Prepare the hibiscus tea
In this country we usually get hibsi tea as ready-dried flowers. We take a heaping teaspoon of these per cup, put them in a tea vessel and pour boiling water over them. Now we let the infusion steep for five minutes, then we pour the liquid through a sieve and drink the tea. The infusion shouldn't take longer, otherwise it will taste bitter. It also tastes great chilled and is a good drink for the summer.
Since the tea has a slightly sour taste, it can be rounded off with honey and lime. Hibiscus goes well in fruit tea blends with rose hips and rose petals, but also with mint and lemon balm. The combination of hibiscus tea, fresh ginger and lemon is also very healthy. In the Orient and North Africa it is seasoned with cardamom and cinnamon, both of which also have medicinal properties.
A hibiscus iced tea with fresh raspberries, currants, blackberries or strawberries tastes particularly good in midsummer. The mixture of dried hibiscus flowers and elderflower soaked in hot water also gives it a wonderfully fresh taste.
The dried flowers can be soaked and used for desserts, ice cream, jelly and jam.
Grow hibiscus yourself
You can also grow African mallow yourself in Germany, in a greenhouse or in a winter garden. The seeds need loose soil and a constant germination temperature of around 22 degrees. The same goes for the germinated plants. They also need good sun exposure and regular water, but not waterlogging. When the flowers open, you can detach them and dry them. For a pot of tea, you need a good handful of the dried hibiscus flowers.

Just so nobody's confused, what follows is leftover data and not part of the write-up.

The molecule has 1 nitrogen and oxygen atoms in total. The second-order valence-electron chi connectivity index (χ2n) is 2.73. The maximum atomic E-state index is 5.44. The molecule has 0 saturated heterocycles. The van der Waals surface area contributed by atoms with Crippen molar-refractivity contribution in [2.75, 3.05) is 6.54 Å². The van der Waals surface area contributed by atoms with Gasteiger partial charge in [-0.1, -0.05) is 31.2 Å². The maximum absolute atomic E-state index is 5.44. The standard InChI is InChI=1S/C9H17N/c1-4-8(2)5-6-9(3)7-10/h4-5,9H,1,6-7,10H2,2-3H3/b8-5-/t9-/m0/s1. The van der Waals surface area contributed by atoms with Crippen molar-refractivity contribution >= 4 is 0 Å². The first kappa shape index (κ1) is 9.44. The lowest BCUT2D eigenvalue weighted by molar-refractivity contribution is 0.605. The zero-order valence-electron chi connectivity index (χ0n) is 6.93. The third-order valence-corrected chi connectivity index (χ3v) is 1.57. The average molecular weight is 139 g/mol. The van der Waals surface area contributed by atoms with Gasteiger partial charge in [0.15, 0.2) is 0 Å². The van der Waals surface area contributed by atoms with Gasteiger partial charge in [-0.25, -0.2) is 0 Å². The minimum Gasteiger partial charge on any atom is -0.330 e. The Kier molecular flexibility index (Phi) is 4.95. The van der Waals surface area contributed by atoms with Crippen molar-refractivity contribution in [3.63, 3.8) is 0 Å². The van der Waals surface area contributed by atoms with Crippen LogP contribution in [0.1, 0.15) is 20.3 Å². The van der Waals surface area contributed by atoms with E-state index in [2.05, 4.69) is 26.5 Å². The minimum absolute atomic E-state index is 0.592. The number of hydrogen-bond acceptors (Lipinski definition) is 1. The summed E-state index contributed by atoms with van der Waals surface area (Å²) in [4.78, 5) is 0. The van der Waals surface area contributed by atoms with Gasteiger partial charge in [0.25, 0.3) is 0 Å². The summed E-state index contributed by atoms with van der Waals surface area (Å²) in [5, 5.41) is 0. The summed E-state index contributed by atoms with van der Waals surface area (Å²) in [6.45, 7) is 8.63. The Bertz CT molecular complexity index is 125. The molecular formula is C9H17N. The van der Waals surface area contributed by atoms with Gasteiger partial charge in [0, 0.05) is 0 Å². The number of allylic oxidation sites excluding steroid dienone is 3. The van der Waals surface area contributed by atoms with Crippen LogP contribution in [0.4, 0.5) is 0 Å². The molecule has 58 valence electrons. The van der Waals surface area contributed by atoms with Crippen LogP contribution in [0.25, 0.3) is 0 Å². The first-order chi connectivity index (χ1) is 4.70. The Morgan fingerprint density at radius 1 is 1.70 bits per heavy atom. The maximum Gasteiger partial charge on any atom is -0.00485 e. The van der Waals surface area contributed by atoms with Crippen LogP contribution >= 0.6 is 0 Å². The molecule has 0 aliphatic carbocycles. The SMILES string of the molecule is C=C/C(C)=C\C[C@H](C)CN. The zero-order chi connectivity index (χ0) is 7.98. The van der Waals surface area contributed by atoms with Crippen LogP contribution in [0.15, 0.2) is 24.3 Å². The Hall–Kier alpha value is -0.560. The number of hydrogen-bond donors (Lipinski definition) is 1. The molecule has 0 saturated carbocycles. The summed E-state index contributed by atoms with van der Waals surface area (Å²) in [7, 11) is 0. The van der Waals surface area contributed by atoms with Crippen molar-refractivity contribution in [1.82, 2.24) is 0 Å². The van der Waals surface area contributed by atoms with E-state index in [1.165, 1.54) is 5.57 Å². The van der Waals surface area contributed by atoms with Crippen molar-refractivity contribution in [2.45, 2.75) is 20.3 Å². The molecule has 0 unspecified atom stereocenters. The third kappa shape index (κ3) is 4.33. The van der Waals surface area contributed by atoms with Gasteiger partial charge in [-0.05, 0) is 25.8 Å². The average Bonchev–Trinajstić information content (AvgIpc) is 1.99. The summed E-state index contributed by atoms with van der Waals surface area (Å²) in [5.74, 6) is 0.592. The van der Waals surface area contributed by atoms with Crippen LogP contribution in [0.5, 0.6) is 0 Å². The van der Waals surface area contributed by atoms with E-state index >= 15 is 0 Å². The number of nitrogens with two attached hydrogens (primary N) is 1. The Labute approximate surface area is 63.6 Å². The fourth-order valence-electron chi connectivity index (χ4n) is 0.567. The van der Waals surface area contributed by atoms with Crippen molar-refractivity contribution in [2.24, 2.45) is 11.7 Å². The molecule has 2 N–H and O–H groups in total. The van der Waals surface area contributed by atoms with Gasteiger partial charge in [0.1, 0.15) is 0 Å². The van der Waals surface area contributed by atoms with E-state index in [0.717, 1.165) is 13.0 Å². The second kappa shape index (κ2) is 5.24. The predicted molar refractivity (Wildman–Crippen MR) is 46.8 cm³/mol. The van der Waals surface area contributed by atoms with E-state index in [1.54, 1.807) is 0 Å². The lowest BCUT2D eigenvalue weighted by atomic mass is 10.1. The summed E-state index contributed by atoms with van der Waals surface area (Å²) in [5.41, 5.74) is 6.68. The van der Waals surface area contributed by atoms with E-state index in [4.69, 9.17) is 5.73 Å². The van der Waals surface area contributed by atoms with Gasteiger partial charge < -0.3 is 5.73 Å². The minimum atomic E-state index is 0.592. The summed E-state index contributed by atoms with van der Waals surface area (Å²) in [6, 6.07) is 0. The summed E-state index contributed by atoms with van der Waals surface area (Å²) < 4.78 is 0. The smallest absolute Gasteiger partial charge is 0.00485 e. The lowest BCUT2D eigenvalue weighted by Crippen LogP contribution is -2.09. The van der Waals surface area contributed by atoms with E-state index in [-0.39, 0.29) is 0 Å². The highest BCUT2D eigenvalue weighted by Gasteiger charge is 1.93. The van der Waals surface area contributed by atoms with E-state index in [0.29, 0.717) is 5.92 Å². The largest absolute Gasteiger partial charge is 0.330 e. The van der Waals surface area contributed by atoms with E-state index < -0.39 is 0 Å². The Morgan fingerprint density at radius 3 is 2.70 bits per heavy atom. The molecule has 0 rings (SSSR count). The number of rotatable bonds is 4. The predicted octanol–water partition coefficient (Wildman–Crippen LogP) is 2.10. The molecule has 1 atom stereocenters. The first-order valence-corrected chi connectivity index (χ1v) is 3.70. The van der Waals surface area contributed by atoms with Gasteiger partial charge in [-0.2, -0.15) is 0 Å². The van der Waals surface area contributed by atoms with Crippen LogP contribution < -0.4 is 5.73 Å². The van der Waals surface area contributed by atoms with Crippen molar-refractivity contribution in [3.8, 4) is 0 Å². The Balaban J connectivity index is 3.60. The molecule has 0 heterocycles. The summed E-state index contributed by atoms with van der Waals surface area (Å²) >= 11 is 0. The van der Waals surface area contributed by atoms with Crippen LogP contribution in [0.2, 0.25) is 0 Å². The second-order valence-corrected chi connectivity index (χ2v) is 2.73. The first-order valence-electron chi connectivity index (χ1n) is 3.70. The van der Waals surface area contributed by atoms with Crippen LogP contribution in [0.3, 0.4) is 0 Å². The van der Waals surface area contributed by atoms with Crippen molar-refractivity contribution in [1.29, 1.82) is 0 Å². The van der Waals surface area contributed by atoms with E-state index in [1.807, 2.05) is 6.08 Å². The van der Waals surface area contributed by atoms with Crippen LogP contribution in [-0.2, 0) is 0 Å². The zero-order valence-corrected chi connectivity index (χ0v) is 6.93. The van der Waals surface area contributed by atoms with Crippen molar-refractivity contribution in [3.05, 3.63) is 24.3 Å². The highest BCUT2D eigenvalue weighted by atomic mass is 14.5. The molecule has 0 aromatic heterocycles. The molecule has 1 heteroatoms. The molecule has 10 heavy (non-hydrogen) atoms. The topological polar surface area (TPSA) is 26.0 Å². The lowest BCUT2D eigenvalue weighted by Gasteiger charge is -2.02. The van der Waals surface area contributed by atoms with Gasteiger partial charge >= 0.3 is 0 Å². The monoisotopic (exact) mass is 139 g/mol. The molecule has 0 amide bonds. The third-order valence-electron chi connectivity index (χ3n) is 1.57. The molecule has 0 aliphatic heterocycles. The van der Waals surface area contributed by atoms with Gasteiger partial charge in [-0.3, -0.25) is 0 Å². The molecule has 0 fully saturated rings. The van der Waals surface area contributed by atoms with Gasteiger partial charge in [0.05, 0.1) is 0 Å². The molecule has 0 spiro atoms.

African mallow is particularly beneficial for health due to the phytochemicals it contains and the high content of vitamin C. However, hibiscus tea is not a substitute for prescription drugs in the case of serious illnesses, and its potential to lower harmful cholesterol or inhibit the growth of cancer cells has to be done first still to be researched systematically. (Dr. Utz Anhalt)
Author and source information